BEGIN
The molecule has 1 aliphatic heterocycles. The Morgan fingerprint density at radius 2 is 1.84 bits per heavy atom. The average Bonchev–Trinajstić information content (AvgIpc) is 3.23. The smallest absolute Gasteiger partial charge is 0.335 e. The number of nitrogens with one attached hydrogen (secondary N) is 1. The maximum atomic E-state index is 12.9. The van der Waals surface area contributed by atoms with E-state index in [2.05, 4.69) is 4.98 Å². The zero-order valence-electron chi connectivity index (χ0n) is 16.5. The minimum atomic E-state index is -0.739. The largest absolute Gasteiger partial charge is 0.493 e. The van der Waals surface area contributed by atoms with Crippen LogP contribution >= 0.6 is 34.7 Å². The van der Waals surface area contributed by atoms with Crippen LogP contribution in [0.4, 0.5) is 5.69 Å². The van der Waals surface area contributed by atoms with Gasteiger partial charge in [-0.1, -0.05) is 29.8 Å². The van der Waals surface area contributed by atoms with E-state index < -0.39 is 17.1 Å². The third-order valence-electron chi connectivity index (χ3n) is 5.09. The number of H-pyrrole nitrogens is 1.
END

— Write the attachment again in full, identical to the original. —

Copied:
The molecule has 1 aliphatic heterocycles. The Morgan fingerprint density at radius 2 is 1.84 bits per heavy atom. The average Bonchev–Trinajstić information content (AvgIpc) is 3.23. The smallest absolute Gasteiger partial charge is 0.335 e. The number of nitrogens with one attached hydrogen (secondary N) is 1. The maximum atomic E-state index is 12.9. The van der Waals surface area contributed by atoms with E-state index in [2.05, 4.69) is 4.98 Å². The zero-order valence-electron chi connectivity index (χ0n) is 16.5. The minimum atomic E-state index is -0.739. The largest absolute Gasteiger partial charge is 0.493 e. The van der Waals surface area contributed by atoms with Crippen LogP contribution >= 0.6 is 34.7 Å². The van der Waals surface area contributed by atoms with Crippen LogP contribution in [0.4, 0.5) is 5.69 Å². The van der Waals surface area contributed by atoms with Gasteiger partial charge in [-0.1, -0.05) is 29.8 Å². The van der Waals surface area contributed by atoms with E-state index < -0.39 is 17.1 Å². The third-order valence-electron chi connectivity index (χ3n) is 5.09. The number of H-pyrrole nitrogens is 1.